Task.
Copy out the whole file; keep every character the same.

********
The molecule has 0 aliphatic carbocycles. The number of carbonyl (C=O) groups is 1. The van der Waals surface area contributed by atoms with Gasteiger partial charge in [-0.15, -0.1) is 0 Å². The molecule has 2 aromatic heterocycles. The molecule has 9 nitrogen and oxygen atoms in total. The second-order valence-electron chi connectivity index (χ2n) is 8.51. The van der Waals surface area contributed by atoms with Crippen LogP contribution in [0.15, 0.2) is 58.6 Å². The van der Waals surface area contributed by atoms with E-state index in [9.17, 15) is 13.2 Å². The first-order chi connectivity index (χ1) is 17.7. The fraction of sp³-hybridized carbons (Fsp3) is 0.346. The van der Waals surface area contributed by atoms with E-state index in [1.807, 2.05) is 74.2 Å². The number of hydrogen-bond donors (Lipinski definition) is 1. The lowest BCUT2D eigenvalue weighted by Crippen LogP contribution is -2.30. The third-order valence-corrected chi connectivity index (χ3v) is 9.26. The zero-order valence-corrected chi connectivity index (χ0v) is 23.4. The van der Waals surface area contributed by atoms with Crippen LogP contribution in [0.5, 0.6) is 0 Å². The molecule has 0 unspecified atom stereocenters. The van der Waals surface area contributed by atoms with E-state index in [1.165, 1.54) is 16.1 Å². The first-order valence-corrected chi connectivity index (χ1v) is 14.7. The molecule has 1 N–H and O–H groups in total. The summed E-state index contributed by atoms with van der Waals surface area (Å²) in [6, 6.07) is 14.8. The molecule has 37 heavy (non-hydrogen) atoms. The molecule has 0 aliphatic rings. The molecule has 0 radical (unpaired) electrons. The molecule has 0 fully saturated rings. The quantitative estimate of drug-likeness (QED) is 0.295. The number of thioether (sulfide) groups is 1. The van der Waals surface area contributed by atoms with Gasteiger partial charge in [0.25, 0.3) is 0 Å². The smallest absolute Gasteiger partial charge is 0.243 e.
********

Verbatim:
The molecule has 0 aliphatic carbocycles. The number of carbonyl (C=O) groups is 1. The van der Waals surface area contributed by atoms with Gasteiger partial charge in [-0.15, -0.1) is 0 Å². The molecule has 2 aromatic heterocycles. The molecule has 9 nitrogen and oxygen atoms in total. The second-order valence-electron chi connectivity index (χ2n) is 8.51. The van der Waals surface area contributed by atoms with Crippen LogP contribution in [0.15, 0.2) is 58.6 Å². The van der Waals surface area contributed by atoms with E-state index in [9.17, 15) is 13.2 Å². The first-order chi connectivity index (χ1) is 17.7. The fraction of sp³-hybridized carbons (Fsp3) is 0.346. The van der Waals surface area contributed by atoms with E-state index in [1.807, 2.05) is 74.2 Å². The number of hydrogen-bond donors (Lipinski definition) is 1. The lowest BCUT2D eigenvalue weighted by Crippen LogP contribution is -2.30. The third-order valence-corrected chi connectivity index (χ3v) is 9.26. The zero-order valence-corrected chi connectivity index (χ0v) is 23.4. The van der Waals surface area contributed by atoms with Crippen LogP contribution in [0.5, 0.6) is 0 Å². The molecule has 0 unspecified atom stereocenters. The van der Waals surface area contributed by atoms with E-state index in [1.165, 1.54) is 16.1 Å². The first-order valence-corrected chi connectivity index (χ1v) is 14.7. The molecule has 1 N–H and O–H groups in total. The summed E-state index contributed by atoms with van der Waals surface area (Å²) in [6, 6.07) is 14.8. The molecule has 37 heavy (non-hydrogen) atoms. The molecule has 0 aliphatic rings. The molecule has 0 radical (unpaired) electrons. The molecule has 0 fully saturated rings. The quantitative estimate of drug-likeness (QED) is 0.295. The number of thioether (sulfide) groups is 1. The van der Waals surface area contributed by atoms with Gasteiger partial charge in [0.25, 0.3) is 0 Å². The smallest absolute Gasteiger partial charge is 0.243 e.